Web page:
This more accurately reflects my state of being today which was an internal loop of "WOW I AM WEARING THE WORLD'S MOST FREAKING AMAZING SKIRT WHICH MAKES MY LEGS LOOK LIKE THEY'RE GROWING BLACK CORAL" interrupted momentarily by weighing up my hunger against the likelihood that I would spill the foodstuffs in question on aforementioned skirt. Happy to report that no spillages were accrued PHEW cause I might actually die of mortification.
It's not appliquéd all the way around cause come on guys, that would be excessive, it's only all down the front (with sequins). What you see on the shelf there are some treasured stuff including but not limited to my statue of a flamingo drinking water and a blue folder where I write all the good recipes I like and also the ones that sound amazing but I deeply truly know I'll never actually make (blue cheese gougeres? I don't even really know what a gougere is, let's be real.)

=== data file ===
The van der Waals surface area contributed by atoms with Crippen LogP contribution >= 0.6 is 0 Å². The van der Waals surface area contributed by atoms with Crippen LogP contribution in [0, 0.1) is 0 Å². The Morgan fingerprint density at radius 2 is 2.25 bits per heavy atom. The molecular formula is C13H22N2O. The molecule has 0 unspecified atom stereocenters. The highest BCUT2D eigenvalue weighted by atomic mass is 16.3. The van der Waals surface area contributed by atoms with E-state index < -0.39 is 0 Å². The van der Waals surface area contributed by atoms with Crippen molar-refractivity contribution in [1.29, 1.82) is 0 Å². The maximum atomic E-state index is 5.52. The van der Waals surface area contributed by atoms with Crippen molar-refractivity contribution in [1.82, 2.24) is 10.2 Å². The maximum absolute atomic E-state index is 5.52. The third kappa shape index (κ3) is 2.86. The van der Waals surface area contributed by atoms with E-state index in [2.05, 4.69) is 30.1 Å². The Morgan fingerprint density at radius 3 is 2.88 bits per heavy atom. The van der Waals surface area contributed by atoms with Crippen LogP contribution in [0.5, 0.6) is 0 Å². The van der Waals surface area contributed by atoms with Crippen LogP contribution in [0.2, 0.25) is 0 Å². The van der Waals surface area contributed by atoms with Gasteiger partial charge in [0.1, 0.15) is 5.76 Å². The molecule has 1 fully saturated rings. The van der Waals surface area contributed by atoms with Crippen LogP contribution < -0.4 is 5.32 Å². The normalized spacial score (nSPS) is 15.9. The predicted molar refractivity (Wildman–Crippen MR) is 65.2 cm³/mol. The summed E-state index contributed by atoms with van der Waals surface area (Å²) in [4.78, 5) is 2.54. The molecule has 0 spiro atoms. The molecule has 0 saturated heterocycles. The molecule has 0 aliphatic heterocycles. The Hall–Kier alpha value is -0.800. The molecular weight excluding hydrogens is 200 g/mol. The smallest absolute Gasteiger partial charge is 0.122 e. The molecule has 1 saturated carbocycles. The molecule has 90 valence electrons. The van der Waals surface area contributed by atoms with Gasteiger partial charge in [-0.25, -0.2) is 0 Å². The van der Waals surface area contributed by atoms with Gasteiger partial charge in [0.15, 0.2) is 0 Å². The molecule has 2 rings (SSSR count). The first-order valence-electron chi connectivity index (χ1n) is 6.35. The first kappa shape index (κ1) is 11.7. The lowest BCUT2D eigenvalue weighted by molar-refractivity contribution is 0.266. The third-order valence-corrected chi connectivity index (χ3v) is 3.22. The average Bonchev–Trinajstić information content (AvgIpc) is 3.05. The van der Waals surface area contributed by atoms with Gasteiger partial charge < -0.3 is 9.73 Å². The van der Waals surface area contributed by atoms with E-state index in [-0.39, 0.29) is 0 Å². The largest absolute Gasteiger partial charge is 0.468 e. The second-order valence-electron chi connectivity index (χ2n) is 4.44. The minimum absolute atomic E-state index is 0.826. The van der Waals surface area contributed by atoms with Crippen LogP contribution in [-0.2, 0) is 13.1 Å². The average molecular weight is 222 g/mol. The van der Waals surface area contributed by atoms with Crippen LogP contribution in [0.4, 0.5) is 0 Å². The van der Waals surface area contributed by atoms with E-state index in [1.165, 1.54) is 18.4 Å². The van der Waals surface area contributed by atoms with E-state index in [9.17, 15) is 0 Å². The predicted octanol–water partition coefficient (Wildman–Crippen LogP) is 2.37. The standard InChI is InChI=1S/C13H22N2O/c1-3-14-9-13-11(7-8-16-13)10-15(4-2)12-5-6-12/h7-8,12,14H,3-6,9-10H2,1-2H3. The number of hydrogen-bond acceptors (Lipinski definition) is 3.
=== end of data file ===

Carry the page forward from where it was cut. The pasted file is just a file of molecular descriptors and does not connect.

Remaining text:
But then my camera got all moody on me and this happened:
 I mean WHUT?! My face is the same colour as the WALL behind my HEAD! And that only happens very occasionally when I have been pulling long hours in the ARC which did not happen today. But I kind of like how it makes me look like an apparition? 

And then I made love to the camera.
(top to toe photo only achieved thanks to the intervention of Sal who saved the Jil Sanders from a lifetime of obscurity. Thanks Sal!)
Ok bye I have to go and write my PhD now!